If you're turned off by the sound of the sweetness or milkiness of this cocktail, don't be. It's quite harmless. The name Bee's Kiss is apt, because it is only a kiss of honey and cream that makes this drink work. A rum with a bit of character helps as well. That is why Vitae Platinum rum is used here. You get that soft sugar notes of molasses from Vitae that you won't find in heavily blended white rum.

I went for organic honey because you don't know what you're getting these days in the plastic bottles that look like bears. The rest is surprisingly easy.
  • 2 oz. light rum (Vitae platinum used)
  • 1 tsp. honey
  • 1 tsp. half-and-half
Combine all ingredients in a shaker with ice. Shake and strain into a chilled cocktail glass. 

Tom and Jerry

It's not the overtly violent kids cartoon of analogue television days. The Tom and Jerry is a hot Eggnog drink that dates back to the 1820s. The idea is intriguing. Eggnog is quintessentially Christmas, when it comes to drinking. But in the winter, at least in most places, a hot drink is desired. Tom and Jerry meets both needs.

The trick, which this recipe addresses, is making a hot milk/ egg cocktail without turning it into a hard boiled mess. Some of that involves separating the egg and heating the milk with sugar. I can't explain why beating a yolk separate from the white helps, but someone came up with it and who am I to second guess them. The drink came out pretty good, too.
  • 1.5 oz. light rum (Vitae platinum used)
  • 1 oz. brandy
  • hot milk
  • 1 tsp. sugar
  • 1 egg separated
  • grated nutmeg
Warm milk with sugar in a saucepan on low heat, stirring occasionally. Separate the egg yolk from the white and beat them. Pour brandy and rum into a warmed mug. Recombine eggs with the spirits and whisk. Pour in hot milk and sugar mixture and whisk. Top with grated nutmeg.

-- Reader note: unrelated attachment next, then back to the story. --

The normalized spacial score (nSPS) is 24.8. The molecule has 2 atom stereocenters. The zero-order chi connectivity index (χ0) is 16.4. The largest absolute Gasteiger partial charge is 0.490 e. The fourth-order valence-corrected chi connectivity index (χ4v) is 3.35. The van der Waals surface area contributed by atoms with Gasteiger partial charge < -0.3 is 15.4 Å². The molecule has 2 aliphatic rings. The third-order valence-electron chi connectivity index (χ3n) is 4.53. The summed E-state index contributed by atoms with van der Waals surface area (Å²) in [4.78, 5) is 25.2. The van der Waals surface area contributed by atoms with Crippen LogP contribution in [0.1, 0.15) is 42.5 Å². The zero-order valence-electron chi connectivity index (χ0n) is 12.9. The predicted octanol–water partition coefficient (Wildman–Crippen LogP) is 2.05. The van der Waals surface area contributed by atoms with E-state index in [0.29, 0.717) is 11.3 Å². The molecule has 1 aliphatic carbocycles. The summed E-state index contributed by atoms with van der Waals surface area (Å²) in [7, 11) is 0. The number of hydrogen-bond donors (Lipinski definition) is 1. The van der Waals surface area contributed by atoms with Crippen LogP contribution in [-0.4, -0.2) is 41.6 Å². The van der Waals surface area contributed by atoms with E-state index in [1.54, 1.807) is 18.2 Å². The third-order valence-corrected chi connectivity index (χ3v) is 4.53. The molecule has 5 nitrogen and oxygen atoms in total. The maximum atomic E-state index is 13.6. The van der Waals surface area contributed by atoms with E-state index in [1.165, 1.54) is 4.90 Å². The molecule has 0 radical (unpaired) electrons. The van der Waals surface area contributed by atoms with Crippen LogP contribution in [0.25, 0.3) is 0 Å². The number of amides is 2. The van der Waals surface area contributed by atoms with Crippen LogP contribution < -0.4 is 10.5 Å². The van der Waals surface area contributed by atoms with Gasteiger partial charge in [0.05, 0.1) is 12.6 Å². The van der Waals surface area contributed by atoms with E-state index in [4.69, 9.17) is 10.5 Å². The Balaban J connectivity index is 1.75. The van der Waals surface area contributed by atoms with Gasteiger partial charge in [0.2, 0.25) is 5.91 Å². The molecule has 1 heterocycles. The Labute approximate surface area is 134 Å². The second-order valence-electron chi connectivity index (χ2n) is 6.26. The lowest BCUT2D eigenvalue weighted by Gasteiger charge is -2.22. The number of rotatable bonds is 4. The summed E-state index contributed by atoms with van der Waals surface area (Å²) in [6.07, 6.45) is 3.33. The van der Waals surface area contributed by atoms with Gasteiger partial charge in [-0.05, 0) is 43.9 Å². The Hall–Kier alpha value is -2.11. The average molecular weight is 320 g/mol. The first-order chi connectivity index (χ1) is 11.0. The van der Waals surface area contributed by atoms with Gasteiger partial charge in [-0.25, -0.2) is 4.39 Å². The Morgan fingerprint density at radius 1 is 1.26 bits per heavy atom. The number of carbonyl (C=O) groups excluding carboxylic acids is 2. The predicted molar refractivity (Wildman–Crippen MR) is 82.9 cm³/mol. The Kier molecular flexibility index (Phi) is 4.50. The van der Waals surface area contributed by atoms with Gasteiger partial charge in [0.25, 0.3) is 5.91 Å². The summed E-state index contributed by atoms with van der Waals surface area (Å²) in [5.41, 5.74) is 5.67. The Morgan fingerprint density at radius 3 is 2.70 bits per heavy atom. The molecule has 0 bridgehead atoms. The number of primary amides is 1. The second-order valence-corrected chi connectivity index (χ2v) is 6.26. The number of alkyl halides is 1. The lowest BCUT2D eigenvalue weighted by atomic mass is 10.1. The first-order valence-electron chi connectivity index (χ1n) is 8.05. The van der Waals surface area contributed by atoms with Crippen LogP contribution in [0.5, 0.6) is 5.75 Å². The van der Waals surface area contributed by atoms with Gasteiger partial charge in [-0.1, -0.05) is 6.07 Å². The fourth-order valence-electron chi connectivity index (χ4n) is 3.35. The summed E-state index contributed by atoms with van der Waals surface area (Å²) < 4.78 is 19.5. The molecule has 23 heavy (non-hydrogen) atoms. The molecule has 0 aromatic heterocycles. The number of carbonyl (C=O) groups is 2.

Saturday, December 1, 2018

White Lilly

This is a floral cocktail that is designed to be strong and herbal. The herbal notes are very subdued and are replaced by an extremely potent combination of liquors.

I took the White Lilly as another invitation to combine a number of Vitae Spirits, as I've done before. The recipe calls for gin, rum and triple sec, all of which Vitae makes at their distillery in Charlottesville, VA. The gin and orange liqueur are dry and use the Virginia hardy orange as one of the flavors. It is bitter and a little funky, a unique taste in the gin world. Their rum is rich for a white rum, with a little toasted or warmed sugar scent. Together these spirits and a dash of Pernod make an unusually deep drink that will take a moment to appreciate but about an hour to finish.
  • 2 oz. gin (Vitae modern gin used)
  • 1 1/2 oz. triple sec (Vitae orange liqueur used)
  • 1 1/2 oz. light rum (Vitae platinum rum used)
  • 1/4 tsp. Pernod 
Combine all ingredients in a shaker with ice. Shake and strain into a chilled cocktail glass.